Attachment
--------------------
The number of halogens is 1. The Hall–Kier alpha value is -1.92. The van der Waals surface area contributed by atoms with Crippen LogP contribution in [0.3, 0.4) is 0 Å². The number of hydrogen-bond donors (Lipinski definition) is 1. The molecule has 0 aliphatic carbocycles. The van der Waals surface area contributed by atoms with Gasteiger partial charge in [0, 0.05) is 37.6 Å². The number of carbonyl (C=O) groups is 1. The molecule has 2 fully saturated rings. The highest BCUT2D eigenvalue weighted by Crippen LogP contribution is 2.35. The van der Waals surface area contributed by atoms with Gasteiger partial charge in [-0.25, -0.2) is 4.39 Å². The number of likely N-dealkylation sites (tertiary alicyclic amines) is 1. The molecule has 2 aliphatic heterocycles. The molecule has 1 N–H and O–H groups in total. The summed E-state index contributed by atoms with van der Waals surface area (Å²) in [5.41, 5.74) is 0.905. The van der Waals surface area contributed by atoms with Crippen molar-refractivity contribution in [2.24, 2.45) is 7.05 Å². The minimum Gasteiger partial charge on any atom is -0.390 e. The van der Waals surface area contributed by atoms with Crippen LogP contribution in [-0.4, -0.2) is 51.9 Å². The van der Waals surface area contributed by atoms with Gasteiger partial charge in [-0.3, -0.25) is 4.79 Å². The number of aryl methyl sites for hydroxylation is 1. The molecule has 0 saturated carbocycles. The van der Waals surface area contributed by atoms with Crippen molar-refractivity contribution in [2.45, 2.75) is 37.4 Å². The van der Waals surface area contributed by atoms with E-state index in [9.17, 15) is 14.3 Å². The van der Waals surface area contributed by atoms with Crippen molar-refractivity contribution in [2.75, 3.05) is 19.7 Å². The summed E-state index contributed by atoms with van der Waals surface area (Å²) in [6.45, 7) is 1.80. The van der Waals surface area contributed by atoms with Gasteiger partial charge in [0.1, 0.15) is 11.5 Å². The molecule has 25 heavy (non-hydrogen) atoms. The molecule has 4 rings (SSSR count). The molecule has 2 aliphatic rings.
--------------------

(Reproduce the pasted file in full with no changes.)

The number of halogens is 1. The Hall–Kier alpha value is -1.92. The van der Waals surface area contributed by atoms with Crippen LogP contribution in [0.3, 0.4) is 0 Å². The number of hydrogen-bond donors (Lipinski definition) is 1. The molecule has 0 aliphatic carbocycles. The van der Waals surface area contributed by atoms with Gasteiger partial charge in [0, 0.05) is 37.6 Å². The number of carbonyl (C=O) groups is 1. The molecule has 2 fully saturated rings. The highest BCUT2D eigenvalue weighted by Crippen LogP contribution is 2.35. The van der Waals surface area contributed by atoms with Gasteiger partial charge in [-0.25, -0.2) is 4.39 Å². The number of likely N-dealkylation sites (tertiary alicyclic amines) is 1. The molecule has 2 aliphatic heterocycles. The molecule has 1 N–H and O–H groups in total. The summed E-state index contributed by atoms with van der Waals surface area (Å²) in [5.41, 5.74) is 0.905. The van der Waals surface area contributed by atoms with Crippen molar-refractivity contribution in [2.24, 2.45) is 7.05 Å². The minimum Gasteiger partial charge on any atom is -0.390 e. The van der Waals surface area contributed by atoms with Crippen LogP contribution in [-0.4, -0.2) is 51.9 Å². The van der Waals surface area contributed by atoms with Gasteiger partial charge in [-0.3, -0.25) is 4.79 Å². The number of aryl methyl sites for hydroxylation is 1. The molecule has 0 saturated carbocycles. The van der Waals surface area contributed by atoms with Crippen molar-refractivity contribution in [2.45, 2.75) is 37.4 Å². The van der Waals surface area contributed by atoms with E-state index in [9.17, 15) is 14.3 Å². The van der Waals surface area contributed by atoms with Crippen molar-refractivity contribution in [2.75, 3.05) is 19.7 Å². The summed E-state index contributed by atoms with van der Waals surface area (Å²) in [6.45, 7) is 1.80. The van der Waals surface area contributed by atoms with Gasteiger partial charge in [0.1, 0.15) is 11.5 Å². The molecule has 25 heavy (non-hydrogen) atoms. The molecule has 4 rings (SSSR count). The molecule has 2 aliphatic rings.